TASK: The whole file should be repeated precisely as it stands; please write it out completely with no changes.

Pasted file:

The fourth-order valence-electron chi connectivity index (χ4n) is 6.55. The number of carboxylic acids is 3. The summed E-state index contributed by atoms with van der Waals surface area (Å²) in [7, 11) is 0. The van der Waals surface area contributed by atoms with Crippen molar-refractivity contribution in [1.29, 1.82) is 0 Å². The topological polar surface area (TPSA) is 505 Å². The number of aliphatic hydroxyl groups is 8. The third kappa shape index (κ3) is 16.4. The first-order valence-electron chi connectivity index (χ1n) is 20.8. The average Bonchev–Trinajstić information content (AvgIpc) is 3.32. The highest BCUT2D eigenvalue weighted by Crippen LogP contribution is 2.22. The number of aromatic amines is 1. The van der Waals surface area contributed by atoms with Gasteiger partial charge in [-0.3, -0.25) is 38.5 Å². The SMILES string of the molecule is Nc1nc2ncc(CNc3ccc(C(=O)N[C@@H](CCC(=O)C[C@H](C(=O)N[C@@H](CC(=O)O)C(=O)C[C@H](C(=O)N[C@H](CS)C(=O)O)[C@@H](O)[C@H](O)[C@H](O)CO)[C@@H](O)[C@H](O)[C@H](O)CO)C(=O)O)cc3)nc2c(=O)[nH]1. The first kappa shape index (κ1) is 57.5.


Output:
The fourth-order valence-electron chi connectivity index (χ4n) is 6.55. The number of carboxylic acids is 3. The summed E-state index contributed by atoms with van der Waals surface area (Å²) in [7, 11) is 0. The van der Waals surface area contributed by atoms with Crippen molar-refractivity contribution in [1.29, 1.82) is 0 Å². The topological polar surface area (TPSA) is 505 Å². The number of aliphatic hydroxyl groups is 8. The third kappa shape index (κ3) is 16.4. The first-order valence-electron chi connectivity index (χ1n) is 20.8. The average Bonchev–Trinajstić information content (AvgIpc) is 3.32. The highest BCUT2D eigenvalue weighted by Crippen LogP contribution is 2.22. The number of aromatic amines is 1. The van der Waals surface area contributed by atoms with Gasteiger partial charge in [-0.3, -0.25) is 38.5 Å². The SMILES string of the molecule is Nc1nc2ncc(CNc3ccc(C(=O)N[C@@H](CCC(=O)C[C@H](C(=O)N[C@@H](CC(=O)O)C(=O)C[C@H](C(=O)N[C@H](CS)C(=O)O)[C@@H](O)[C@H](O)[C@H](O)CO)[C@@H](O)[C@H](O)[C@H](O)CO)C(=O)O)cc3)nc2c(=O)[nH]1. The first kappa shape index (κ1) is 57.5.